Why I Don’t Love Luck (And Why You Shouldn’t Too!)

People are irrational. They believe in luck.

One manifestation of this is the scramble to buy National Lottery tickets. As of last October last year you had around a one in 14 million chance of winning. This is when there were 49 balls, now that there are 59 balls you’ll now have a one in 45 million chance of winning. Its difficult to quantify these massive odds unless you put it into some sort of context:

“The change means you are more likely to date a supermodel, odds of 189,200 to one, or give birth to identical quadruplets, a 15 million to one chance, than win tonight’s jackpot,” he said.

Players are more likely to be hit by lightning, a 576,000 to one chance, attacked and killed by a shark (3.7 million to one) or dying from a bee sting (6.1 million to one) than finding themselves an overnight multi-millionaire.

By contrast, the odds against becoming a film star are a mere 1.5 million to one and dying in the bath are a fraction of the Lotto odds at 840,000 to one.

Luck is not fate

I’ve always thought that luck was different to the Stoic idea of Fate. Fate, according to the Stoics, is based on the universe being a material, reasoning substance, known as God or Nature, which they divided into two classes, the active and the passive. The passive substance is matter, which:

“… lies sluggish, a substance ready for any use, but sure to remain unemployed if no one sets it in motion – Seneca

The active substance, which can be called Fate, or Universal Reason (Logos), is an intelligent aether or primordial fire, which acts on the passive matter:

“The universe itself is god and the universal outpouring of its soul; it is this same world’s guiding principle, operating in mind and reason, together with the common nature of things and the totality that embraces all existence; then the foreordained might and necessity of the future; then fire and the principle of aether; then those elements whose natural state is one of flux and transition, such as water, earth, and air; then the sun, the moon, the stars; and the universal existence in which all things are contained – Chrysippus

Everything is subject to the laws of Fate, for the Universe acts according to its own nature, and the nature of the passive matter it governs. The souls of people and animals are emanations from this primordial fire, and are, likewise, subject to Fate:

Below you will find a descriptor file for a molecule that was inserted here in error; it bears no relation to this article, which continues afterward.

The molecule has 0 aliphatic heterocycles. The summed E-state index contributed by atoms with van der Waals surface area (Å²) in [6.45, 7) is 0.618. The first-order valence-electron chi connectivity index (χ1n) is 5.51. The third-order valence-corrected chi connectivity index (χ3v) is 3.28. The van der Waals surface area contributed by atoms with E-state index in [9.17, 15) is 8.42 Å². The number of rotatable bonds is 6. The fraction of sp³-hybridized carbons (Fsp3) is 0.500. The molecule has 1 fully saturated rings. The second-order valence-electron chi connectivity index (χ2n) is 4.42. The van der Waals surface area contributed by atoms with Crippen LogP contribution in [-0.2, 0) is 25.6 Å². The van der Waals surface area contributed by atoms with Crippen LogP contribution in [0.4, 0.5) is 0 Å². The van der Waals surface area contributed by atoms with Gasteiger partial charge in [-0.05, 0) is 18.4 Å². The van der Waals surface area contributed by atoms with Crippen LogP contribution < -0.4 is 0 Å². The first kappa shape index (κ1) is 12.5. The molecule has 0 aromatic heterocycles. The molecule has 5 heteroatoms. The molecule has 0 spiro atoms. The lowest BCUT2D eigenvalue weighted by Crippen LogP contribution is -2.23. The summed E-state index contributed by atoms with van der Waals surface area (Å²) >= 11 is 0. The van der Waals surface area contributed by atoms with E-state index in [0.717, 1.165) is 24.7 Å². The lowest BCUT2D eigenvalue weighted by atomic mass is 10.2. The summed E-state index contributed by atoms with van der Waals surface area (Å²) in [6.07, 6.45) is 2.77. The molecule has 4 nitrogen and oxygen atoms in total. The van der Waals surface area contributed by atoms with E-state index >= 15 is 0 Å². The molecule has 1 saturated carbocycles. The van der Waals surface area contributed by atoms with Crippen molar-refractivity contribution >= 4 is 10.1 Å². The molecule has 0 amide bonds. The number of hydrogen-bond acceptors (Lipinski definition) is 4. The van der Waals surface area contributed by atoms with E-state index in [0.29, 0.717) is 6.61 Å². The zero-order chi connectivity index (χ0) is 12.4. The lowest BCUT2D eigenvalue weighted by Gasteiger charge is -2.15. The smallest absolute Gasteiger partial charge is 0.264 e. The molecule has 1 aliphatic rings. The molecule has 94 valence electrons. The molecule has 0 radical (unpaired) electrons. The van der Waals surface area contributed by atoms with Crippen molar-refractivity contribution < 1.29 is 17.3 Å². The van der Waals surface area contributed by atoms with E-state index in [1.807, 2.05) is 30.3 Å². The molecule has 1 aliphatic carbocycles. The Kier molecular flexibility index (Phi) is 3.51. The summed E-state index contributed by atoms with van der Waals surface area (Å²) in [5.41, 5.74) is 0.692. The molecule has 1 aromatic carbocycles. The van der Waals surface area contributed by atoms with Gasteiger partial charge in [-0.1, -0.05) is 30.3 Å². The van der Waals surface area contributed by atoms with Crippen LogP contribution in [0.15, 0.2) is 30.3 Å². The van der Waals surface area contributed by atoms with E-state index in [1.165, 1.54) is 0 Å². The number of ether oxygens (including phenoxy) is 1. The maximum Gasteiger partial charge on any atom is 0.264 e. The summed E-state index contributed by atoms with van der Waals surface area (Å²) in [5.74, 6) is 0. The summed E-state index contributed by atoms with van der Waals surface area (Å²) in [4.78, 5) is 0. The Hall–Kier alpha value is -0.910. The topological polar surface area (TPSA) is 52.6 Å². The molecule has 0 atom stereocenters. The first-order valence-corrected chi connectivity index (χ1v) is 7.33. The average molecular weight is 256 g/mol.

“Constantly regard the universe as one living being, having one substance and one soul; and observe how all things have reference to one perception, the perception of this one living being; and how all things act with one movement; and how all things are the cooperating causes of all things that exist; observe too the continuous spinning of the thread and the structure of the web – Marcus Aurelius

Luck then is more about perception. An optimistic person would believe that they have good fortune because Fate has predetermined them to have this.

Luck can give or remove wealth, along with other similar things such as good health and success. But these things are not a prerequisite for a happy life.

How to be more lucky

Be Prepared

“Luck is what happens when preparation meets opportunity – Seneca


“The best wrestler,” he would say, “is not he who has learned thoroughly all the tricks and twists of the art, which are seldom met with in actual wrestling, but he who has well and carefully trained himself in one or two of them, and watches keenly for an opportunity of practising them.

Take action

Richard Wiseman’s ten-year study has shown:

“Lucky people generate their own good fortune via four basic principles. They are skilled at creating and noticing chance opportunities, make lucky decisions by listening to their intuition, create self-fulfilling prophecies via positive expectations, and adopt a resilient attitude that transforms bad luck into good.

Change your thoughts

Stoicism requires that we change our thinking when it comes to luck. The idea of luck reminds us to be grateful about what you have. Marcus Aurelius suggested,

“Let not your mind run on what you lack as much as on what you have already.

An unfortunate event occurs, or we don’t achieve a goal, then we label this as bad luck. This negative judgement makes us unhappy. Adversity or bad luck can have a positive role: it can not only test our virtue but it can train it too.

How do you perceive luck? Please leave a comment below:

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